Time for a moratorium?
A temporary hiatus should be placed on all clinical uses of human germline editing, a group of international scientists say.
In a comment published in Nature, the group of scientists and ethicists from seven countries - including New Zealand - suggested a moratorium of five years would allow for moral, ethical, scientific and medical issues to be ironed out.
Following that, the researchers say there should be an international governance framework to guide any future use.
The call follows the actions of Chinese scientist He Jiankui, who reportedly used gene editing to produce two babies last year - a move which lead to widespread condemnation.
University of Otago's Professor Jing-Bao Nie, who was a co-author on the comment piece, said: "In many ways, He's human experimentation constitutes one of the fruits of his personal ambition, nourished and directly supported by China's authoritarian pursuit for a nation strong in science and technology."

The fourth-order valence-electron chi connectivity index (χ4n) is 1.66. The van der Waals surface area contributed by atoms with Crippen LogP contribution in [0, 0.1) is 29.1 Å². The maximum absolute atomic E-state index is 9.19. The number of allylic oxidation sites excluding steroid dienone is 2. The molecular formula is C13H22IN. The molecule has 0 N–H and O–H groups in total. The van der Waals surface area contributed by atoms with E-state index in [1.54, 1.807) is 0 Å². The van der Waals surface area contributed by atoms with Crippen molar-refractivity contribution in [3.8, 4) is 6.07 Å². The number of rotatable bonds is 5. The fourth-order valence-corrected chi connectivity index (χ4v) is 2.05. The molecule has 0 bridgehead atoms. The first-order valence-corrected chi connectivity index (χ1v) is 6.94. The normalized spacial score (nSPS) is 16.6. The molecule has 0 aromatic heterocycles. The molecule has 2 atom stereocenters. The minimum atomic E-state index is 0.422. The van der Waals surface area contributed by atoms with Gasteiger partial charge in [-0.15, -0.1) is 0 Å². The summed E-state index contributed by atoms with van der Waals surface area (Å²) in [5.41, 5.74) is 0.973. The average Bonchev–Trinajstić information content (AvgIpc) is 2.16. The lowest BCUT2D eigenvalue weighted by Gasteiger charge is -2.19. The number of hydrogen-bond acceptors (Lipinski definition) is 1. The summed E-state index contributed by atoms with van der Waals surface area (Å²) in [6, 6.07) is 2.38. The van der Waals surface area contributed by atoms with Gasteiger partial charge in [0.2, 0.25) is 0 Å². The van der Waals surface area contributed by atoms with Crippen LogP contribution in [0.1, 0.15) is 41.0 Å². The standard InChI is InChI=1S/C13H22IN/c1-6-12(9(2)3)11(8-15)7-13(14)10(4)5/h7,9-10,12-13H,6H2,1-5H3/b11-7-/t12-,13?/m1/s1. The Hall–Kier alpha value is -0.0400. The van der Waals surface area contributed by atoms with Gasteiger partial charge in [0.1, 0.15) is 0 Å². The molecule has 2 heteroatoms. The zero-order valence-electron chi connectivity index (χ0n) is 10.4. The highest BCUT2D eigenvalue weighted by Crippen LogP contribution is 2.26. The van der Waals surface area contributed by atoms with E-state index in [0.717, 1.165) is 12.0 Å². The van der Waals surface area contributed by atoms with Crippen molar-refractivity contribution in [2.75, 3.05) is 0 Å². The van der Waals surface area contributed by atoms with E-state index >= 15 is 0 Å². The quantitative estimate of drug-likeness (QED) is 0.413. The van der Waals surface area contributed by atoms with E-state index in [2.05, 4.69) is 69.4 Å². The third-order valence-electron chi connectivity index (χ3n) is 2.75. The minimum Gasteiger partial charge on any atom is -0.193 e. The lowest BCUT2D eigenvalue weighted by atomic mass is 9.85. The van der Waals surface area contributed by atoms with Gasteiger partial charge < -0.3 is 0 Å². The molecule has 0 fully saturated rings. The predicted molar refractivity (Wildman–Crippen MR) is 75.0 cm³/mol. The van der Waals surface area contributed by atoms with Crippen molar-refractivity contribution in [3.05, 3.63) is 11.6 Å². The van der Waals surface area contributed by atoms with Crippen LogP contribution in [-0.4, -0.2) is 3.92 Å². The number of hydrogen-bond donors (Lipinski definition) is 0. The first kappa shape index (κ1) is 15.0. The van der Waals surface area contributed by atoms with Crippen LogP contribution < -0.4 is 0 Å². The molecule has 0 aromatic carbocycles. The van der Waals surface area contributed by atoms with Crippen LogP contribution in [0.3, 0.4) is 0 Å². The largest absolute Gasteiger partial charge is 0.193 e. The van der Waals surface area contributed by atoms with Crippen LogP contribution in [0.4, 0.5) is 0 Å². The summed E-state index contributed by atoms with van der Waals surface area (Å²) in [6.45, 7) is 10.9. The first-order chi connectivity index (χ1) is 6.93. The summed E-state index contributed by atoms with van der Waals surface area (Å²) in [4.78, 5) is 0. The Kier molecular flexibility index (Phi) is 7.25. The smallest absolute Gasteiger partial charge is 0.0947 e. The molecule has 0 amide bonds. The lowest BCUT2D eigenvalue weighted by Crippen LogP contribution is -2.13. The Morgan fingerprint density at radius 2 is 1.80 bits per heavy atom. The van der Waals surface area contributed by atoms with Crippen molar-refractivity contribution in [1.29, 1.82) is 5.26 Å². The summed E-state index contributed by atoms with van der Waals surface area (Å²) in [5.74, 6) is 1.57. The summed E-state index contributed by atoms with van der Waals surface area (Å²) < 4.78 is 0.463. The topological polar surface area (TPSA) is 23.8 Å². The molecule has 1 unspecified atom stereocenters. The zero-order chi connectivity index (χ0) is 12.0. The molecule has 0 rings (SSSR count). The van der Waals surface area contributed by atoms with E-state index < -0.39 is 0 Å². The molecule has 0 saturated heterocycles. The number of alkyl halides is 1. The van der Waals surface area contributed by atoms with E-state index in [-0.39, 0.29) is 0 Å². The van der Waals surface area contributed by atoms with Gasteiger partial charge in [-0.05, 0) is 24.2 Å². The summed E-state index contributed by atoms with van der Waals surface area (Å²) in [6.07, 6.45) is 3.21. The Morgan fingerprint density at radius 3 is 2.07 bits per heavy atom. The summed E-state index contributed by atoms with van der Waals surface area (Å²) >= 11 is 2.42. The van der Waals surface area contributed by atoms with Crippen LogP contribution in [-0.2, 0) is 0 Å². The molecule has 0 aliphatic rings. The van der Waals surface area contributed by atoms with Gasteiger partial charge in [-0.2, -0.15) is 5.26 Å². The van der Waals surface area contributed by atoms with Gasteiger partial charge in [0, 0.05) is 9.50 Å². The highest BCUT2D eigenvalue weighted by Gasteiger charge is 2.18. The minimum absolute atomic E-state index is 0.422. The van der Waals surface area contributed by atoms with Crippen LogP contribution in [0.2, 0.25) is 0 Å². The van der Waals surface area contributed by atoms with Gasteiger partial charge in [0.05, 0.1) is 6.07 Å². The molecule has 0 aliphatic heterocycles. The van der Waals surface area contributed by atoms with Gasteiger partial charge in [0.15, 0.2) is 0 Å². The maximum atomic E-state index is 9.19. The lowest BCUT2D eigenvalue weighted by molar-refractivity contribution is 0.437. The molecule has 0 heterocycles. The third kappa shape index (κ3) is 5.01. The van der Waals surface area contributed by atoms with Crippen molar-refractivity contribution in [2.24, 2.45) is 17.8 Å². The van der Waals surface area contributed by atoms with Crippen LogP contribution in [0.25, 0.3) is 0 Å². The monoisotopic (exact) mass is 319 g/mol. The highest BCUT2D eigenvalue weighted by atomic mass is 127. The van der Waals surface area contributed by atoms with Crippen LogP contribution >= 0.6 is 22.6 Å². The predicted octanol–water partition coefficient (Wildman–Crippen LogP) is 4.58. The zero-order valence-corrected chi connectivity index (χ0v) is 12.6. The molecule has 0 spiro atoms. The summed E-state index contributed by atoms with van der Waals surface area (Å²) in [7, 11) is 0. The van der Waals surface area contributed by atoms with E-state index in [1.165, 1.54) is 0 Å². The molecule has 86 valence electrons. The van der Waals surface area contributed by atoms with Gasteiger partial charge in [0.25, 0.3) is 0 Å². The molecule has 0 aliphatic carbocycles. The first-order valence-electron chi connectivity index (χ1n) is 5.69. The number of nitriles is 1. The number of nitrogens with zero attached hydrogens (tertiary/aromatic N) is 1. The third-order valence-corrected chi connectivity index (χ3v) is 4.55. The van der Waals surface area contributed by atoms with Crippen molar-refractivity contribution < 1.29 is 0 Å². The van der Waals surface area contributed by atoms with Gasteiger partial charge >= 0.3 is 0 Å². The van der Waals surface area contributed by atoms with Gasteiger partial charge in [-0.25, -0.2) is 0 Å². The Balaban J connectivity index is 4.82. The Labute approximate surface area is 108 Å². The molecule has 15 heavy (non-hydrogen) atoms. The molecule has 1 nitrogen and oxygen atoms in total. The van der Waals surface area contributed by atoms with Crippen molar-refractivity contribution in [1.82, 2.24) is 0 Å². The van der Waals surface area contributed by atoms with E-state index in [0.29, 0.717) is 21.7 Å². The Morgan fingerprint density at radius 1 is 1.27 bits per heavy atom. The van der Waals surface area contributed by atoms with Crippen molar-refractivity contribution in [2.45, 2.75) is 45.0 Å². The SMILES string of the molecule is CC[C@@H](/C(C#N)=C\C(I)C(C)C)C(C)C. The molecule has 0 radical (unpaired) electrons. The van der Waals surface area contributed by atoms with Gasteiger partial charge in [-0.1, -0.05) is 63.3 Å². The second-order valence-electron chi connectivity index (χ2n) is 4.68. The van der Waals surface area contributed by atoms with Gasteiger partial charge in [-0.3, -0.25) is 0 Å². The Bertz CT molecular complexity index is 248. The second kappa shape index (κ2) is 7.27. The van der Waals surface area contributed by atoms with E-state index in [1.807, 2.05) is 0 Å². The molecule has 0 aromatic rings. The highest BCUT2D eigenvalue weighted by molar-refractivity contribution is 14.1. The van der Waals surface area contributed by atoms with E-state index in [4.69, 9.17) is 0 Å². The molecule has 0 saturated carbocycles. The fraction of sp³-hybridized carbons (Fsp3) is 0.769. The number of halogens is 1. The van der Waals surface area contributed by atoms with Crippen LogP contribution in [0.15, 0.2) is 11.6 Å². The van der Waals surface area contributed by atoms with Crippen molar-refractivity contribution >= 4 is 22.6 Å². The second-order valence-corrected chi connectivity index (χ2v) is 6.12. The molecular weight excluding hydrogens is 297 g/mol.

Genomics Aoateroa Director Professor Peter Dearden supported the call, but added a moratorium may not be sufficient to stop scientists like Dr He.
"I think the question we really need to ask is, 'How did we get in the position where a scientist believes that they can just ignore all the ethical and legal implications of their work and go ahead and do it?'"
University of Auckland senior lecturer Hilary Sheppard told Newstalk ZB the move would send a clear message about the need for ethical research.
"We are not asking for inhibition of any type of research, just not allowing it to get to implantation stage."
The proposed moratorium would not hamper research or editing non-germline cells, the Nature piece says.
Global standards for governance and oversight of human genome editing are set to be discussed next week at the World Health Organization in Geneva, when a new expert advisory committee meets for the first time.
The SMC gathered expert comment on the suggested moratorium.